Disrupting the classroom - Page 2

Tech companies teach city kids programming skills

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That brings us to our last problem. Until recently, the SFUSD only taught computer science in three of its 17 high schools: Balboa, Galileo, and Lowell. There's a tech training gap in San Francisco, making the leap for SFUSD students to the tech sector all the less likely.

The SFUSD is now taking steps to rectify this, but the change will take time.

"SFUSD sees teaching coding, digital literacy and computer science as critical to preparing our students for success," SFUSD spokesperson Gentle Blythe told the Guardian. "We have a long-term plan in place for how we are phasing in teaching computer science, including coding, throughout a student's K-12 career."

SFUSD launched computer science courses in two additional schools last year: Wallenberg and Washington. More are on the way, Blythe said. Other schools host coding tutoring programs. One organization, Code.org, led a "day of code" where thousands of SFUSD students to tried a hand at rudimentary programming exercises.

But in order to really tackle the gap, SFUSD teachers and students will need hands-on training with coders and software engineers. That's where Mission Bit and HackReactor come in.

 

STARTING SMALL

Tyson Daugherty founded Mission Bit after a startling realization: San Francisco schools weren't prepared to teach his children how to enter the tech industry.

Daugherty was on the business side of tech, starting his first company in 1999. After moving to the city he wanted schools where his children, ages 5 and 2, could one day train to join his industry.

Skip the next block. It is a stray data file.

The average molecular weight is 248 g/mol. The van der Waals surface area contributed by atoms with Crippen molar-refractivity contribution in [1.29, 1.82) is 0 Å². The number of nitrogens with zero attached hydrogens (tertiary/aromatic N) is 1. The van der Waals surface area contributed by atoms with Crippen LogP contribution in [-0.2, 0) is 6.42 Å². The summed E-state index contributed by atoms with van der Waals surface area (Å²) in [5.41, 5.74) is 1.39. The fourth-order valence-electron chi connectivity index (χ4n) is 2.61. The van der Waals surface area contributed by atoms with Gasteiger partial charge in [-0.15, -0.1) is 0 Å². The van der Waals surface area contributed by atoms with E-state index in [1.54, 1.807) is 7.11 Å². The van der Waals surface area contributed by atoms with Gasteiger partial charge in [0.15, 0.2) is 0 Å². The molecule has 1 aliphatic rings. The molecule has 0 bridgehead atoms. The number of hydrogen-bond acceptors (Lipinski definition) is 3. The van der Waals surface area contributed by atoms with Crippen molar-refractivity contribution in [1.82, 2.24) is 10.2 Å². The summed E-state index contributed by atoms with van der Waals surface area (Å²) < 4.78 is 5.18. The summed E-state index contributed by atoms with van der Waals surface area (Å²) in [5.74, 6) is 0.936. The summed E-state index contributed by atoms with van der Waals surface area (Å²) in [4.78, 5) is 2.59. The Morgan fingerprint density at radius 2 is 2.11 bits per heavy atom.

"I became incredibly frustrated with what I was finding in public schools," he said, sitting with us in HackReactor's Market Street office. "These kids are learning fundamental material in science and math, but there's a disconnection to application and purpose."

Mission Bit was born, with a simple objective of increasing coding education in local schools.

Gisela's Lowell High School classes were rigorous, she said, but while programming her first game she relearned physics all over again.

"I'm making a game where each player has a ball, they bounce against each other to bounce the player into the hole," she told us. Her technical mentor, Kwyn Alice Meagher, gave her a physics crash course to get the ball to bounce just right.

"[In school] I learned the logic of physics but not the application," Gisela said. "Now that I understand the purpose of learning it, I'm figuring it all out."

The students start at Mission Bit learning HTML, Javascript, CSS3, Ruby, SQL and Sinatra, with instruction provided by volunteers from local technology companies. Daugherty told us over 60 volunteers emailed Mission Bit after they reached out for potential teachers, and the nonprofit could only utilize 30. Those additional volunteers will get a chance to teach students in the upcoming fall after school program.

Once students "graduate" Mission Bit it's time to join the workforce. Gisela and two other students jumped to an internship at HackReactor, where they're putting their coding knowledge to practical use.

Isaac Zimmern, a graduating Lowell senior, is one of those other students. He celebrated working side by side with mentors while he programmed, inspiring him to pursue computer science in college.

And though Gisela and Zimmern are both from Lowell, many schools were represented in Mission Bit's program. In one office a group of about a dozen students sat at computers, programming Android phones to play a simple game resembling "Doodle Jump."